My Almost Dangerous Encounters with Animals Abroad

by Ekua on August 16, 2012 in Bolivia,Brazil,Cambodia,d.i.y. travel,general travel,Ghana,the natural world

When you travel, everyone’s constantly warning you about the people you might encounter. What they don’t tell you is that you’ll eventually interact with other species in ways you weren’t expecting; that lush tropical foliage can harbor bugs that are bigger and more fierce than anything you could’ve imagined and in seemingly urban environments, the lines between the wild or farmland and the city can be much more blurry than you thought at first glance. Here are four of my most memorable animal encounters around the world:

» A frog in Ghana

My family and I spent a very festive holiday season in Ghana in 2003-04. We stayed with some family friends while we were in the capital city of Accra,  and at that time of year, it was a full house. But there was one extra guest I didn’t know was staying over. One morning, I woke up and went to use the toilet. Business as usual, right? Wrong.

I opened the lid. I screamed. The biggest frog I’ve ever seen was just chilling in the toilet bowl, staring at me nonchalantly with its googly eyes.

Okay, so this encounter wasn’t exactly dangerous, but for the rest of the trip, I battled a slightly irrational fear that a frog would jump out of a toilet and bite me on the bum and spent way more time than I should have examining toilet bowls before I could sit down.

» A cat in Brazil

In Salvador da Bahia, Brazil, locals have come up with an endearing and unlimited supply of reasons to celebrate. When I volunteered there, my favorite celebration quickly became the weekly Tuesday night festivities in the town center that involved all kinds of good stuff — drumming ensembles, a big stage with music performances by local artists, and open air clubs with live forro music and dancing.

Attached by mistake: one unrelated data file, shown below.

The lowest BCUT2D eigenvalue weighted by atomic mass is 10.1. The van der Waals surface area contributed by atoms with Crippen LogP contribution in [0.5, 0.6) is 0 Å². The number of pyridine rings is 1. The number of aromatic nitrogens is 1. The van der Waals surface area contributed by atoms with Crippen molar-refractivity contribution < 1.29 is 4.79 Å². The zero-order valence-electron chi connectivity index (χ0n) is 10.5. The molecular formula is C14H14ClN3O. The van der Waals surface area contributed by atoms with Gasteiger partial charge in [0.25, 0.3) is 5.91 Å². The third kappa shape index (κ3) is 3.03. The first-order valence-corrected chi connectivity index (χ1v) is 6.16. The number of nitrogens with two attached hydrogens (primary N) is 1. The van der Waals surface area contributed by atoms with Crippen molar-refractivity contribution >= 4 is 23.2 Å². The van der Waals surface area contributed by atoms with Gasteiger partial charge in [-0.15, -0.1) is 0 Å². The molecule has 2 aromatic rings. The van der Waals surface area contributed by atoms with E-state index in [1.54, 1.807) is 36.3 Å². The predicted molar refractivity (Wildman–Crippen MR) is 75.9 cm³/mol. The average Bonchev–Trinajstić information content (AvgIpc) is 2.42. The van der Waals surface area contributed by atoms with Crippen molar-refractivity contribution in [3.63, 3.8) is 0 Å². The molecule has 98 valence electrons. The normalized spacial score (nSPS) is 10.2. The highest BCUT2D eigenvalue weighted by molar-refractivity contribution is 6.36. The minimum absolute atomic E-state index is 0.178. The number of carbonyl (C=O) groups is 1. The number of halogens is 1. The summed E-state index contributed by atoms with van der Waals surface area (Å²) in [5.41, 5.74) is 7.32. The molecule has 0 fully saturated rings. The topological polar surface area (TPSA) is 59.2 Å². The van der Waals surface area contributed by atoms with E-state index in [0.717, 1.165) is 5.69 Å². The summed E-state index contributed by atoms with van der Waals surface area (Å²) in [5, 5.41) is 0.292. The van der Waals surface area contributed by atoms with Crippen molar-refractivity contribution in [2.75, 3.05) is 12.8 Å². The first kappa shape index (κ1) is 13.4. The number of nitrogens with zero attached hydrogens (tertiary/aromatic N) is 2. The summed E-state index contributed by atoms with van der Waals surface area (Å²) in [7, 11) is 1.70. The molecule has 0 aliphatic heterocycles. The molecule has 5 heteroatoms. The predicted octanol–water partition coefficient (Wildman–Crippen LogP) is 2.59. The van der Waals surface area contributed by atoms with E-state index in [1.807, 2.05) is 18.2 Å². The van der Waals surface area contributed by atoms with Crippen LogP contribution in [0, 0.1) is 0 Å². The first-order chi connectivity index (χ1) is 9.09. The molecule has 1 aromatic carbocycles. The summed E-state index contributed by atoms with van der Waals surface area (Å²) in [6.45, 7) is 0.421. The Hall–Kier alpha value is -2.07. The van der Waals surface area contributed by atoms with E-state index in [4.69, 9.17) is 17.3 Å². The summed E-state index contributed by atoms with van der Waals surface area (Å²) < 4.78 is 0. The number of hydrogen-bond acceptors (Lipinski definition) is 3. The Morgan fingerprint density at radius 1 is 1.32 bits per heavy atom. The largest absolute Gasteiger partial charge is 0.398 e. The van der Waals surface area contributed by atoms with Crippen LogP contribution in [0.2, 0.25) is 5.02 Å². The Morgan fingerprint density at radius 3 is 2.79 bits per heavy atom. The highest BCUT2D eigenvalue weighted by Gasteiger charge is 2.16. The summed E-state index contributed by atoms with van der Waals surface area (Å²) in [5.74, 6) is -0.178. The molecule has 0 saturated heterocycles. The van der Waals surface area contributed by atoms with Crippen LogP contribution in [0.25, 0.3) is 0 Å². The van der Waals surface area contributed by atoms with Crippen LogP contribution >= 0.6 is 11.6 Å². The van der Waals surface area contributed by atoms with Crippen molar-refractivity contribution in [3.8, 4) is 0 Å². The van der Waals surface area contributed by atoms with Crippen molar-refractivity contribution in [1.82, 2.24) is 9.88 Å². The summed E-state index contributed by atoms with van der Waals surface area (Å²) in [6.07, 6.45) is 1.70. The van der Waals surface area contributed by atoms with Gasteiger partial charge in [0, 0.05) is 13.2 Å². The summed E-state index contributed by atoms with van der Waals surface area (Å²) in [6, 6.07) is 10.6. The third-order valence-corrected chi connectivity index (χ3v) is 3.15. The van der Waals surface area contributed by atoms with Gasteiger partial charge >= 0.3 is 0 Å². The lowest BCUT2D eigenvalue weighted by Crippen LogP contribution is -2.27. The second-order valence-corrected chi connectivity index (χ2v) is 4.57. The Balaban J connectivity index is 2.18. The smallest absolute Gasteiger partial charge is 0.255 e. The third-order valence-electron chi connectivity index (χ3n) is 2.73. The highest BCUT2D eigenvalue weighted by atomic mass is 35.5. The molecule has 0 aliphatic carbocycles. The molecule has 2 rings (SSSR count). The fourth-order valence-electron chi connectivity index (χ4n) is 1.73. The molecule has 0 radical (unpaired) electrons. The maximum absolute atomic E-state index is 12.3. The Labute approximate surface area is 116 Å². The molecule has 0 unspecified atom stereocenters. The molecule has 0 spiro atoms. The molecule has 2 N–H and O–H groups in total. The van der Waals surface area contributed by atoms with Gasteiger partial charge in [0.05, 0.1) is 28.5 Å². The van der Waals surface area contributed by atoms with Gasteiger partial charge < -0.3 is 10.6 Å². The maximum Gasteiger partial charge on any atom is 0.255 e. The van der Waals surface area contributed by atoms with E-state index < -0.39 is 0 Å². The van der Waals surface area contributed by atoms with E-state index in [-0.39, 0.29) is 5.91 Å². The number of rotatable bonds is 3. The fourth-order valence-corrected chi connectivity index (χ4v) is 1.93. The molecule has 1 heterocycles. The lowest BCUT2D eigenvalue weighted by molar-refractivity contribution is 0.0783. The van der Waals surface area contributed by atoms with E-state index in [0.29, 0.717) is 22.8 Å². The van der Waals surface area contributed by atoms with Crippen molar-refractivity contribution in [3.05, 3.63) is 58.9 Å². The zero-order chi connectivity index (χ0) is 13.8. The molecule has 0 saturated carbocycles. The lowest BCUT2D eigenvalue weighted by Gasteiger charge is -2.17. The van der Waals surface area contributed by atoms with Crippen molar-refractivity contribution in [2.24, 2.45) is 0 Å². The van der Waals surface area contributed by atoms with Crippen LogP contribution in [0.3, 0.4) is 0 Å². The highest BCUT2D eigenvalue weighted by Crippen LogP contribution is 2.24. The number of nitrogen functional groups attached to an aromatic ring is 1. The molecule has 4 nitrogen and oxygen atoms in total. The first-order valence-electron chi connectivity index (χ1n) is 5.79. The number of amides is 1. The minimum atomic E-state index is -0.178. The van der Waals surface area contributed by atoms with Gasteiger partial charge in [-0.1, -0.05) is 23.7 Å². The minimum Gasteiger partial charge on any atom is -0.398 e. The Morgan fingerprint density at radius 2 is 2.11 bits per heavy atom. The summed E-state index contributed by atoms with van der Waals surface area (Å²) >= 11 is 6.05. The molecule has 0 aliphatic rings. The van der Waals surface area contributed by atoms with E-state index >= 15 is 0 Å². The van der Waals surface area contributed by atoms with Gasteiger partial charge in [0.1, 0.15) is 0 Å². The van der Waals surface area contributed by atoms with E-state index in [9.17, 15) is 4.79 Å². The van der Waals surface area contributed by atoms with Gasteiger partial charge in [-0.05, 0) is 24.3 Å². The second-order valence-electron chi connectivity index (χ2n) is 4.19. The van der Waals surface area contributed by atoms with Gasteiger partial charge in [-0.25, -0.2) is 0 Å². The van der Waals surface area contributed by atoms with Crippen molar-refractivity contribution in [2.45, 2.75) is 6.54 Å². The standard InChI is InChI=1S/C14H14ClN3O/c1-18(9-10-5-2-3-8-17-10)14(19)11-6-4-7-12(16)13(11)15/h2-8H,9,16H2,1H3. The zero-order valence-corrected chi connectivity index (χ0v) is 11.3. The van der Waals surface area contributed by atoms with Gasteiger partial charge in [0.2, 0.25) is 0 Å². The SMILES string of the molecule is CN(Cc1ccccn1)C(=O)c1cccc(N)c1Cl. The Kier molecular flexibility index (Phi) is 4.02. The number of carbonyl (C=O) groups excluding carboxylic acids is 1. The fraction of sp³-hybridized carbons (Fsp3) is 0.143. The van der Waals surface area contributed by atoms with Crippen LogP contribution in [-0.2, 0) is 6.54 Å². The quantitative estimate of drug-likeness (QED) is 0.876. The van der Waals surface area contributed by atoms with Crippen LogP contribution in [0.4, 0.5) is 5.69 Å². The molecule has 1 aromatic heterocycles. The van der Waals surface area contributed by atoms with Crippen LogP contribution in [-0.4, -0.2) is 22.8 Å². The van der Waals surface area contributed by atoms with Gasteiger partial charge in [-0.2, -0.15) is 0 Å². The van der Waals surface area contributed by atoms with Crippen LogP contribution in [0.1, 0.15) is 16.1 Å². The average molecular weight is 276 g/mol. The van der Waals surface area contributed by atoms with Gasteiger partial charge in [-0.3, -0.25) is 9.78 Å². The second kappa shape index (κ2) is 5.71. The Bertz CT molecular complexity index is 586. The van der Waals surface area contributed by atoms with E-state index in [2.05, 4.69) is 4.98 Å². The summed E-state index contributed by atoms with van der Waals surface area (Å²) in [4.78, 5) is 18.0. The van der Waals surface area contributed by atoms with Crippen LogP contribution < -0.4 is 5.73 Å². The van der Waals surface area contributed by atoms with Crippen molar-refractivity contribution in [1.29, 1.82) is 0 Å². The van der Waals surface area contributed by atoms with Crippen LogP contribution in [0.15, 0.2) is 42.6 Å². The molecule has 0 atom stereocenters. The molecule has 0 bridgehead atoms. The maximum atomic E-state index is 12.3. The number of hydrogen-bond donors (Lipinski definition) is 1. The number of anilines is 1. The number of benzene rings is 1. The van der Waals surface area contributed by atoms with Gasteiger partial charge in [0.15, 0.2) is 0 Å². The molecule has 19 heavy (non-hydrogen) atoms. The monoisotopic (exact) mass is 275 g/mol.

On my last Tuesday in Bahia, I was soaking it all in before I had to go. During a break from dancing, I was walking back to my group’s table when I heard a cat growl and then felt sharp teeth sinking into my ankle.

Knowing that rabies was an issue in Salvador (in 2006, at least), I was speechless for a moment before I could articulate what happened, while my friends stared at me with concern wondering what was going on.

After a sleepless night, the following morning I discovered the ease of public healthcare in Brazil. At a clinic, after a very short wait, I was given one of a series of five shots for free. I may have been bitten by a potentially rabid stray cat, but the process of getting medical help was so much more civilized than anything I’d experienced before.

» A cow in Cambodia

From what I hear, Cambodia’s roads have vastly improved since I visited in 2008. I’m curious to know if the drivers have. Each bus trip I took at that country felt like a daring adventure. You had no idea how bumpy it would be, the number of people you’d find riding alongside you on one motorbike, what kind of gigantic pieces of furniture you’d see someone carting around on a motorbike, or what you’d hit.

On the day we arrived in Cambodia, after a long ride on the pothole laden “Dancing Road”, our bus driver hit a woman on a motorbike as soon as we reached our guesthouse in Siem Reap. Luckily, she walked away relatively unhurt.

A few days later, we were on our way to Phnom Pehn on a different bus with a different driver. All of a sudden, the driver started honking wildly so we looked ahead to see what was there. There was a cow hanging out in the middle of road with no intention of moving and our driver kept moving on with no intention of slowing.

Eventually the driver realized he couldn’t honk the cow away, so he finally started stepping on his breaks. But we still hit the cow. Thankfully, he slowed down enough that there wasn’t much damage to the cow or us.

» A wasp in Bolivia

One of the best craziest things I’ve ever done was a bare bones tour of the Amazon Basin in Bolivia. The first day was fairly easy as we made our way down the river in a motorboat and saw an insane amount of wild animals.